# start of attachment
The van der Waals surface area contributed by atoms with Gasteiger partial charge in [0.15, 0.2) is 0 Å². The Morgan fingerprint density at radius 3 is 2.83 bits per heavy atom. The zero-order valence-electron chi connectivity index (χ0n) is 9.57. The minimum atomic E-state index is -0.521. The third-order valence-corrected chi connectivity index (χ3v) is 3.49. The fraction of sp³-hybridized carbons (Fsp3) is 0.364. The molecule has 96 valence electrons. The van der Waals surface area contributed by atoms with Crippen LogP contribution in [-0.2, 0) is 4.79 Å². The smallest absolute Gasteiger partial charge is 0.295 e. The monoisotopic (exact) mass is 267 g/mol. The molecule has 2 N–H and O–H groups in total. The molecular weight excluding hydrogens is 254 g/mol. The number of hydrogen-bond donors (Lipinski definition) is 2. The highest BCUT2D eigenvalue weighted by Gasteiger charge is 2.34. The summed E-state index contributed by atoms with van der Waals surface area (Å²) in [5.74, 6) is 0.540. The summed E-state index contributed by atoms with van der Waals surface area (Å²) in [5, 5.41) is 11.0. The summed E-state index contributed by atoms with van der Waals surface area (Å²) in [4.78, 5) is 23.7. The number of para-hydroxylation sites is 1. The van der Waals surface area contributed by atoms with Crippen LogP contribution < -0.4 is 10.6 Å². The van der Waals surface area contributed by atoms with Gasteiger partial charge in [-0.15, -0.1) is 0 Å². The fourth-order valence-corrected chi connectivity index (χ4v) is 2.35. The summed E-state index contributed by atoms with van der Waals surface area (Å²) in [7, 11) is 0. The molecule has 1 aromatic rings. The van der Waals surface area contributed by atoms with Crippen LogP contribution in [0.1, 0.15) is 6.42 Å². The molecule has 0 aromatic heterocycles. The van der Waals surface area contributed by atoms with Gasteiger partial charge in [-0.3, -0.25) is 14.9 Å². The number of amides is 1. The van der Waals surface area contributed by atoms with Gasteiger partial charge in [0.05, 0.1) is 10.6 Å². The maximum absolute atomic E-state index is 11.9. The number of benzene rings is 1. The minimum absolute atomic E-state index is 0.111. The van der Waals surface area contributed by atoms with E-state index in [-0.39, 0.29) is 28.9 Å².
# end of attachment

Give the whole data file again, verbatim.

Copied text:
The van der Waals surface area contributed by atoms with Gasteiger partial charge in [0.15, 0.2) is 0 Å². The Morgan fingerprint density at radius 3 is 2.83 bits per heavy atom. The zero-order valence-electron chi connectivity index (χ0n) is 9.57. The minimum atomic E-state index is -0.521. The third-order valence-corrected chi connectivity index (χ3v) is 3.49. The fraction of sp³-hybridized carbons (Fsp3) is 0.364. The molecule has 96 valence electrons. The van der Waals surface area contributed by atoms with Crippen LogP contribution in [-0.2, 0) is 4.79 Å². The smallest absolute Gasteiger partial charge is 0.295 e. The monoisotopic (exact) mass is 267 g/mol. The molecule has 2 N–H and O–H groups in total. The molecular weight excluding hydrogens is 254 g/mol. The number of hydrogen-bond donors (Lipinski definition) is 2. The highest BCUT2D eigenvalue weighted by Gasteiger charge is 2.34. The summed E-state index contributed by atoms with van der Waals surface area (Å²) in [5.74, 6) is 0.540. The summed E-state index contributed by atoms with van der Waals surface area (Å²) in [5, 5.41) is 11.0. The summed E-state index contributed by atoms with van der Waals surface area (Å²) in [4.78, 5) is 23.7. The number of para-hydroxylation sites is 1. The van der Waals surface area contributed by atoms with Crippen LogP contribution < -0.4 is 10.6 Å². The van der Waals surface area contributed by atoms with Gasteiger partial charge in [-0.15, -0.1) is 0 Å². The fourth-order valence-corrected chi connectivity index (χ4v) is 2.35. The summed E-state index contributed by atoms with van der Waals surface area (Å²) in [7, 11) is 0. The molecule has 1 aromatic rings. The van der Waals surface area contributed by atoms with Crippen LogP contribution in [0.1, 0.15) is 6.42 Å². The molecule has 0 aromatic heterocycles. The van der Waals surface area contributed by atoms with Gasteiger partial charge in [-0.3, -0.25) is 14.9 Å². The number of amides is 1. The van der Waals surface area contributed by atoms with Gasteiger partial charge in [0.05, 0.1) is 10.6 Å². The maximum absolute atomic E-state index is 11.9. The number of benzene rings is 1. The minimum absolute atomic E-state index is 0.111. The van der Waals surface area contributed by atoms with E-state index in [-0.39, 0.29) is 28.9 Å².